I’m the type of person who, when traveling, likes to bring back some local flavor. And by that, I mean bottles of alcohol, whether they be wines from Italy or whiskeys from Ireland.
In the past, getting my cargo home safely has meant haphazardly rolling the bottles in T-shirts, stuffing them in my checked baggage and hoping for the best. But then I found the VinGardeValise Grande suitcase, luggage designed specifically to make it safe and easy to travel with a bevy of beverages.
I immediately ordered one ahead of a trip to Ireland to test it out.
For those who like to return home with wine or other spirits, this checked suitcase is a must-have. We found it incredibly packable and lightweight (even with six bottles), and it kept our bottles safe during a transatlantic flight.
The Grande suitcase comes with 12 foam inserts that are game-changing for a wine and spirits connoisseur. Shaped like traditional 750-milliliter wine bottles, they hold bottles of any shape. In our testing, three whiskeys, a bottle of wine, a bottle of gin and a bottle of olive oil (all part of a balanced travel diet, of course) fit easily yet snugly despite their varying shapes and sizes. The inserts — as well as a top foam panel that rests flat atop the bottles, which is then secured by straps — are designed to keep your bottles safe and sound, and they did a great job on our trip.
What was most impressive is that not one bottle so much as showed the slightest sign of rattling during our seven-hour transatlantic flight (and the customary throwing around by baggage handlers). That’s quite a departure from my former roll-and-tuck method of packing bottles, which ultimately left all my finds at the bottom of my suitcase bumping up against each other.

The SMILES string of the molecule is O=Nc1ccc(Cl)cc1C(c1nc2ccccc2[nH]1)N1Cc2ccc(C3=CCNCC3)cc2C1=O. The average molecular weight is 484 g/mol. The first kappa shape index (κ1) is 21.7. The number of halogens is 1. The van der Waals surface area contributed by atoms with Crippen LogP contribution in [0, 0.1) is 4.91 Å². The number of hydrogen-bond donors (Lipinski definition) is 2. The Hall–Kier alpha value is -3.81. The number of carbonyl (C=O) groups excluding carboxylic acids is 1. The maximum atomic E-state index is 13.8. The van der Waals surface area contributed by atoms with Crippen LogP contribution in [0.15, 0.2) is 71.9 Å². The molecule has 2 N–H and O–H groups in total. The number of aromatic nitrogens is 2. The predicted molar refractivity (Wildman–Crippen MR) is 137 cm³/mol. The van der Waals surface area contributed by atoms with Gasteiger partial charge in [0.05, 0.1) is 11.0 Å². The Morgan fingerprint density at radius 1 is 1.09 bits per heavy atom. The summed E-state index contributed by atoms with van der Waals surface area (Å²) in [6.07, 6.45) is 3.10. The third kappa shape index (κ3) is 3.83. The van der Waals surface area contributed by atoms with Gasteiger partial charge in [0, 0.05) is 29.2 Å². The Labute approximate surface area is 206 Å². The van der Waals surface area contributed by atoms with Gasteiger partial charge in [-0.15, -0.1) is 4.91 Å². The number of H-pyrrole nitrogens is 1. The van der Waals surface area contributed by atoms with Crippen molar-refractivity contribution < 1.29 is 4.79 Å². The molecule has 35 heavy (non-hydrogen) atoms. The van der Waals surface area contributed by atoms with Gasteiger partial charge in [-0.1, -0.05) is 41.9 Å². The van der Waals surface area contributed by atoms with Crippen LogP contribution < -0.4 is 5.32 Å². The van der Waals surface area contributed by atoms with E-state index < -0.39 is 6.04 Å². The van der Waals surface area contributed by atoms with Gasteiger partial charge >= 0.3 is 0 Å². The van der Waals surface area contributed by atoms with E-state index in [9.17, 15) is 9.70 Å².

The VinGardeValise’s exterior proved durable too, though it’s overall less scratch-resistant than the Away bag my travel companion brought along. After lugging it overseas twice and through two busy airports, it only showed a few scuffs on the corner guards — but no scuffing on the face.
One of my prime worries was that having half the suitcase dedicated to bottles of alcohol, I wouldn’t be able to fit much else. And as a chronic overpacker (four nights away? Of course I need 14 pairs of boxers!), I was sure I’d need another checked bag.
I removed six of the inserts from one half of the bag so I could pack clothes. Using all 12 inserts that come with the Grande bag means you’re using the bag solely for bottles, which to me is a bit extreme. I managed to restrain myself a bit, but even with half the case dedicated to bottles, I was able to fit enough clothes for two weeks of cold, rainy Ireland weather — a Barbour jacket, a wool jacket, six heavy sweaters, five pairs of pants, several shirts and other odds and ends. I did, however, have to stuff my extra pair of shoes in my carry-on luggage.
It is surprisingly easy to handle
When unpacked, the suitcase weighs 14 pounds. Compared to two of the best hard-shell checked bags we’ve tested, the Away Medium and the Samsonite Freeform Medium Spinner, which weigh 9.9 pounds and 8.48 pounds, respectively, I was worried the bag would easily exceed the airline’s weight limit.